“Ukraine has been used and abused… Oligarchs are not the only beneficiaries of the corruption—the Western financial system, the property market in places like London, New York, Ohio, and elsewhere—they all benefit from the transfer of capital from Ukraine,” he said.
In other words, the countries that run the financial institutions that are nominally fighting corruption in Ukraine are also contributing to the conditions that perpetuate it, but are likely also receiving financial benefit from that corruption.
Canada’s loans and the IMF
Last April, Deputy Prime Minister Chrystia Freeland joined the IMF’s Managing Director for a discussion about feminist policy entitled “No Woman Left Behind”. Freeland, who is also Canada’s representative on the IMF”s board of governors, touted her government’s new $10 per day childcare. “It is good feminist policy, and it is good economic policy,” she said.
For the duration of the IMF’s disastrous influence on Ukraine, Canada has been a key player. And it is taking a leadership role in promoting policy changes in Ukraine.
Ottawa’s diplomatic ties and status within the G7 means Canada punches well above its weight at the IMF, where it is in the top 10 countries in terms of formal voting power.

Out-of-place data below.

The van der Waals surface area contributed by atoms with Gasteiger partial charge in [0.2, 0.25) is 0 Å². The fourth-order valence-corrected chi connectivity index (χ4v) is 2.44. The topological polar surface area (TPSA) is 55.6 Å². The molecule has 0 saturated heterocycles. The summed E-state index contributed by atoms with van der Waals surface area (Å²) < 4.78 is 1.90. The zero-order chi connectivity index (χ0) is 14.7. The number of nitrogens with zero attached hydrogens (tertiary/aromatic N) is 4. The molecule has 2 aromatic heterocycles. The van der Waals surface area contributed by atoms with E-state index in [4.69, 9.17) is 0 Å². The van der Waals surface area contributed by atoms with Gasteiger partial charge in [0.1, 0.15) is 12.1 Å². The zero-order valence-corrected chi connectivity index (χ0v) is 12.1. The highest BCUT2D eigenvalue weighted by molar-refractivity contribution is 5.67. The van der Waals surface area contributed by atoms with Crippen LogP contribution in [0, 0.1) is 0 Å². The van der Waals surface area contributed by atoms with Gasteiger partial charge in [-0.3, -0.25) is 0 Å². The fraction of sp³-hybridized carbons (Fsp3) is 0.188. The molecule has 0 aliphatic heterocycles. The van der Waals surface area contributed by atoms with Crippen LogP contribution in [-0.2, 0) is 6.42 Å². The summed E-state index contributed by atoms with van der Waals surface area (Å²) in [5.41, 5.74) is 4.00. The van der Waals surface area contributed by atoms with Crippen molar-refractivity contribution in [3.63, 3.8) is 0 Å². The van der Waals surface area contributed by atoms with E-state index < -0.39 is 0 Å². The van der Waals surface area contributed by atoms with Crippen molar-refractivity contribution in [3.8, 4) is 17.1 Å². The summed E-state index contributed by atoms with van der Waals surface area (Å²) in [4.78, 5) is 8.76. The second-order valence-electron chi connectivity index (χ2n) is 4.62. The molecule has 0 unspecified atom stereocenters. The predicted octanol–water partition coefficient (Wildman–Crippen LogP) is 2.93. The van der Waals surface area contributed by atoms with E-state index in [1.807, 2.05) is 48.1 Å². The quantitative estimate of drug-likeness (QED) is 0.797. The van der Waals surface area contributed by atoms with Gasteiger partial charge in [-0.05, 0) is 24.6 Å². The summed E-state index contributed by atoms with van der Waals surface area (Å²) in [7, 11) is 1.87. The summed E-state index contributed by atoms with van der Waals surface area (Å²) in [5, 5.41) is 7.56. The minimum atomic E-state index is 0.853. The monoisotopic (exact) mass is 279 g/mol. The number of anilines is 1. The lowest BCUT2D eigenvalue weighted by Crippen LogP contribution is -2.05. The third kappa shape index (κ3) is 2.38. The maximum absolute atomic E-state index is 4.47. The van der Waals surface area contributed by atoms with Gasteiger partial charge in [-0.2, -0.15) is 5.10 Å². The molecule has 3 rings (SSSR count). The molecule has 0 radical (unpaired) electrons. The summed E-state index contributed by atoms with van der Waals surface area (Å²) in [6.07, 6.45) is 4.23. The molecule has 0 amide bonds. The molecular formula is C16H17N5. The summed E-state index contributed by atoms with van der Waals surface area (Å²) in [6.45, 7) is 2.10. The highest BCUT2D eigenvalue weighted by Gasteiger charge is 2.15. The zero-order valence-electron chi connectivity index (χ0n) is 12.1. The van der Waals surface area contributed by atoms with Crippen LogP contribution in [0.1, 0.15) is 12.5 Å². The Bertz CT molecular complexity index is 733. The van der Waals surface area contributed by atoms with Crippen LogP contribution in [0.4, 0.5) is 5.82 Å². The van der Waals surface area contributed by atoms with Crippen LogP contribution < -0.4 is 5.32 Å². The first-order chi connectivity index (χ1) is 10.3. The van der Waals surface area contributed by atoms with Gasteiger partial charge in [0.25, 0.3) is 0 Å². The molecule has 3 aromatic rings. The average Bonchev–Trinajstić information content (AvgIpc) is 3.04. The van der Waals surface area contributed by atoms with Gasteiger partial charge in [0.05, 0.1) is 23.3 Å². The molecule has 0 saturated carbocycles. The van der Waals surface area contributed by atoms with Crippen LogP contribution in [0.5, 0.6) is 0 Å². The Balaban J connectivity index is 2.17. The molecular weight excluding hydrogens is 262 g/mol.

Over the past two months Canada has been vocal about easing the burden on the people of Ukraine. Canada’s recent loan offers to Ukraine include a $500 million bilateral loan to “sustain economic resiliency” untied to specific goals; $1 billion through an IMF-administered account to “support macro-economic stability”; and an additional offer of $120 million conditional on its use for “economic resilience and governance reforms.”
In addition to any clout it holds within the IMF, that gives Canada considerable latitude to offer relief from conditions that fuel inequality.
For now, each of those loans is institutionally interwoven with the IMF’s structural adjustment agenda.